O/T: Monroe 324G Scientist Programmable



#5

Wow, talk about barely portable. Just finished restoring this by completely dis-assembling the 4 boards from each other and cleaning all contacts.

The interior looks like a modern day computer with plugs and jumpers attaching the boards together.

Any way, just wrote two programs for it: Great Circle Bearing and Great Circle Distance. Load one on program side 1 and the other on program side 2. You can find the formulae on the web, would have printed them here but the formatting would not accept it.

This is a key and learn programming language with the ability to accept two separate 80 line programs. There are no conditional tests so I have a workaround for that.

The Bearing program may come up with the wrong heading by 180 degrees because one cannot test for a negative sin and work that into the program. What I did was to slip in a subroutine (E and F) at the end of the bearing program to calculate the sin, display, if negative, then press start again and the reciprocal of the bearing is displayed. In other words, you run the conditional test.

All this about 4 years before the HP 65.

Cheers, Geoff

MONROE SCIENTIST 324G
GREAT CIRCLE DISTANCE PROGRAM

VARIABLE FORMULA EXAMPLE KEY KEY

• Latitude initial LAT.I N 049.05’ HMS-DEC STO 0
• Longitude initial LON.I W 123.09’ HMS-DEC STO 1
• Latitude final LAT.F S 037.57’ HMS-DEC STO 2
• Longitude final LON.F E 151.11’ HMS-DEC STO 3

1. SET DISPLAY TO ZERO
2. CONVERT LATITUDES AND LONGITUDES TO DECIMAL BEFORE STORING
3. EAST LATITUDES AND SOUTH LONGITUDES ENTER AS NEGATIVE
4. RUN THIS PROGRAM FIRST, THEN COURSE PROGRAM


PROGRAM LISTING

RCL 3
-
RCL 1
= A
SIN/COS
2ND
STO 4

RCL 0
SIN/COS
2ND B
STO * 4

RCL 2
SIN/COS
2ND C
STO * 4

RCL 0
SIN/COS
* D
RCL 2
SIN/COS
=

+
RCL 4
=
SIN-1/COS-1 E
2ND
STO 5

*
60 F
=
STOP

PROGRAM SECTION EXPLANATION

A = COS(LON.I – LON.F)
B = COS(LAT.I)
C = COS(LAT.F)
D = SIN(LAT.I) * SIN(LAT.F) +
A * B * C
E = ARCOS(D)
F = DISTANCE NM

USE IN PLACE OF 60
69 FOR SM
111.11 FOR KM

VARIABLE REGISTERS
LAT.I 0
LON.I 1
LAT.F 2
LON.F 3
A 4
A * B 4
A * B * C 4
DISTANCE ARC 5

MONROE SCIENTIST 326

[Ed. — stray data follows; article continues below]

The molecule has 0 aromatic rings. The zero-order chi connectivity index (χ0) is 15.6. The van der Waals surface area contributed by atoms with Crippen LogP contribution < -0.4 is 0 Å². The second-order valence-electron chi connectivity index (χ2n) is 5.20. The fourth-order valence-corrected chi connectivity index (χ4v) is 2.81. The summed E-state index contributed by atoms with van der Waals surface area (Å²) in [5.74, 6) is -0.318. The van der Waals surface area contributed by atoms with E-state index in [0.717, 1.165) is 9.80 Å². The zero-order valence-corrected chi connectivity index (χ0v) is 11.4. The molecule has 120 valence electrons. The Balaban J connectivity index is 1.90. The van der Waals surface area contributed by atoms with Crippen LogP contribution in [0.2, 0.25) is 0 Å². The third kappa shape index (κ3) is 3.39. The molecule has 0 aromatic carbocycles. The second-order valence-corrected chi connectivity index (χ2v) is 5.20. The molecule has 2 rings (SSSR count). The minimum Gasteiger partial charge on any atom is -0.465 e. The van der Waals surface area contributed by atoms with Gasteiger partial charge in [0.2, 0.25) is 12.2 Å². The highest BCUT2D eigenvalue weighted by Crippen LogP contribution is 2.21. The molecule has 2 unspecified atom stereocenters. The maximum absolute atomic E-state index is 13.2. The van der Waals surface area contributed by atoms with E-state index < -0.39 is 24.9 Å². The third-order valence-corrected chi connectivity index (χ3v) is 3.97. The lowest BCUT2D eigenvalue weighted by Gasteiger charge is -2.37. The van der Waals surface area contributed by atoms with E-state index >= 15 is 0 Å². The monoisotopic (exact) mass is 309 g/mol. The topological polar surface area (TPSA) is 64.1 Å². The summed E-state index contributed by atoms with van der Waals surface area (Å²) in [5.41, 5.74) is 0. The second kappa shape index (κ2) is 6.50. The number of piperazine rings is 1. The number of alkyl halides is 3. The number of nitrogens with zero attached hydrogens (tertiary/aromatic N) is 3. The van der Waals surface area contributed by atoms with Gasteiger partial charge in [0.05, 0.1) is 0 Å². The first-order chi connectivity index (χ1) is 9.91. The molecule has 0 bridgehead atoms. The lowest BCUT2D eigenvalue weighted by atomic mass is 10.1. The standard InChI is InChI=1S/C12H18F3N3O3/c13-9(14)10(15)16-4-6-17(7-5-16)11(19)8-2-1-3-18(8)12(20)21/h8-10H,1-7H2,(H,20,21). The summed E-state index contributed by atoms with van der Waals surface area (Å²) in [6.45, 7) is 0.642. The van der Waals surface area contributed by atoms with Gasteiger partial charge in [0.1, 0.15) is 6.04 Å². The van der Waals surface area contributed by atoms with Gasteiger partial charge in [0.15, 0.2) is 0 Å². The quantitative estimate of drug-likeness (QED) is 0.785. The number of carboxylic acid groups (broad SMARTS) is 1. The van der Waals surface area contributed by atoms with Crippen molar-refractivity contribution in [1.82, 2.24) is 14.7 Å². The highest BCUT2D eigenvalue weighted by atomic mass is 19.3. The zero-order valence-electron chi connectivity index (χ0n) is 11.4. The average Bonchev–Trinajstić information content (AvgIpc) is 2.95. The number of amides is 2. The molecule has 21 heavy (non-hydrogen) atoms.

GREAT CIRCLE BEARING PROGRAM


1. BEARING PROGRAM USES DATA GENERATED BY GREAT CIRCLE DISTANCE PROGRAM
2. DISTANCE PROGRAM MUST BE RUN FIRST TO SUPPLY GREAT CIRCLE DISTANCE ARC IN STORAGE REGISTER 5.
3. IF SIN (LON.I – LON.F) IS NEGATIVE, TRUE BEARING IS: 360 –- C
4. TO TEST FOR NEGATIVE SIGN RUN SECTION E
5. IF SIGN IS NEGATIVE THEN RUN SECTION F FOR BEARING


PROGRAM LISTING

RCL 0
SIN/COS
2ND
* A
RCL 5
SIN/COS
=
STO 6

RCL 0
SIN/COS
*
RCL 5 B
SIN/COS
2ND
=
STO 7

RCL 2
SIN/COS C
-
RCL 7

/
RCL 6
=
SIN-1/COS-1 D
2ND
STO 8
STOP

RCL 1
-
RCL 3
= E
SIN
STOP

360
- F
RCL 8
=
STOP

PROGRAM SECTION EXPLANATION

A = cos(LAT.I) * sin(DIST ARC)
B = sin(LAT.I) * cos(DIST ARC)
C = sin(LAT.F) - (sin(LAT.I) * cos(DIST ARC)
D = COURSE
E = TEST FOR NEGATIVE SIGN
F = IF SIGN NEGATIVE EXECUTE F FOR
BEARING

VARIABLE REGISTERS
LAT.I 0
LON.I 1
LAT.F 2
LON.F 3
DISTANCE ARC 5
BEARING FOR SIGN TEST 8


EXAMPLE:

ON CALCULATOR LOAD:

• GREAT CIRCLE DISTANCE PROGRAM IN MEMORY 1
• GREAT CIRCLE BEARING PROGRAM IN MEMORY 2

• ENTER LAT.I, CONVERT TO DECIMAL, STORE IN REGISTER 0
• ENTER LON.I, CONVERT TO DECIMAL, STORE IN REGISTER 1
• ENTER LAT.F, CONVERT TO DECIMAL, STORE IN REGISTER 2
• ENTER LON.F, CONVERT TO DECIMAL, STORE IN REGISTER 3

1. SELECT PROGRAM 1 AND START
2. DISTANCE IS SHOWN IN NAUTICAL MILES

3. SELECT PROGRAM 2 AND START
4. BEARING IS SHOWN IN DEGREES

• PRESS START TO SEE IF THE SINE(LON.I – LON.F) IS NEGATIVE
• IF NOT NEGATIVE THEN PREVIOUS BEARING IS CORRECT
• IF NEGATIVE THEN PRESS START AGAIN TO SEE CORRECTED BEARING

VANCOUVER N 49’05” W 123’09”
SYDNEY S 37’57” E 151’.11”

DISTANCE = 6911
BEARING = 240’ TRUE

Edited: 8 Dec 2007, 1:57 p.m.


#6

Hello!

Quote:
Wow, talk about barely portable.

Well, not less portable than an hp-97! I really love these "Compucorpses", truely amazing machines. You probably have come across this text already, if not it is certainly worth reading: http://www.oldcalculatormuseum.com/d-compucorp.html